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Kodiak Maritime Museum
Banner photos courtesy Kodiak Historical Society Slifer Collection, 70-167-17-2 Learn Collection, 386-66
Historic Photos of Kodiak
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As Kodiak's newest museum, our current "museum without walls" encompasses several exhibits throughout the community.

Celebrating Our Maritime Heritage: A Kodiak Waterfront Exhibit

Coast Guard Helicopter RescueKMM’s first outdoor exhibit, Celebrating our Maritime Heritage, is a series of interpretive panels that overlooks St. Paul Harbor. With full color illustrations, the panels illustrate Kodiak’s intrinsic bond with the sea — the boats, the species of fish harvested, the fishing families and seafood processors who add to the bustle of Kodiak’s working waterfront.

"Visitors, who naturally migrate to the waterfront, thoroughly enjoy the harbor panels. Now, as they watch the activity on the docks, visitors have a better idea of what they are seeing and what an important role the waterfront plays in our community. It's a value-added experience for the Kodiak visitor, if you will."

— Pam Foreman, executive director, Kodiak Island Convention and Visitors Bureau

The panels pay tribute as well to the men and women of the U.S. Coast Guard who are “Always There … Always Ready” to help mariners working at sea and to the teams of fisheries biologists who manage the fisheries to ensure that Alaska’s rich and diverse fish stocks remain healthy and prolific.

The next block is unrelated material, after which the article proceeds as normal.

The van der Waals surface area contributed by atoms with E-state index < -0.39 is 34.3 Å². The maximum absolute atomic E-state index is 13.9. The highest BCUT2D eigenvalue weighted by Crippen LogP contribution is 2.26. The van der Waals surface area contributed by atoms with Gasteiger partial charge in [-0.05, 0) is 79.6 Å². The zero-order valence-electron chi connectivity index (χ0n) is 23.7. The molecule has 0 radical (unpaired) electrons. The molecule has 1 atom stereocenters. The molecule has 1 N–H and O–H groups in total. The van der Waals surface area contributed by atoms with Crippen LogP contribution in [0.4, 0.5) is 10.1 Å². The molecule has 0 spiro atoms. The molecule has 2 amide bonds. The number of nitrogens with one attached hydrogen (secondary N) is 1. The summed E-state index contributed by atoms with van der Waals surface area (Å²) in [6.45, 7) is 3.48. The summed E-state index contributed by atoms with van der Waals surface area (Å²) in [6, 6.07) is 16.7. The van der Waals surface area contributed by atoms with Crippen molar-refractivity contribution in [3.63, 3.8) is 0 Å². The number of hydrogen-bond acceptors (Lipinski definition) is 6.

Kodiak Waterfront Guide

You'll find this information and much more in our Kodiak Waterfront Guide booklet.

Trapped! Kodiak Salmon Fish Traps Before Statehood

Sledge Brand Coho Salmon LabelKMM's small indoor exhibit at Kodiak College explains how fish traps worked and why Alaskans voted to outlaw them when Alaska became a state in 1959.

Crabbing: Alaska’s Crab Industry

Launching a crab pot
© Karen Ducey 2001

KMM's small indoor exhibit at Kodiak College explains the life history of Alaska’s commercially fished crab and the history and risks associated with Alaska’s notoriously dangerous crab fishing in the icy waters of the Bering Sea.

It’s going very very very slow. It’s so *#!$@&% cold you wouldn’t believe it.
Our anchor is the size of a small car.
We’ve had freezing spray all but 2 days since 2 days before the season.
… Ice breaking is a twice a day thing …

Depressed Yet?
That’s only the small stuff. Wish you were here.

— F/V Determined skipper Bruce Nelson's email message from the crab fishing grounds in the Bering Sea,
January 30, 1995

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This website was developed with funding from the Kodiak Island Borough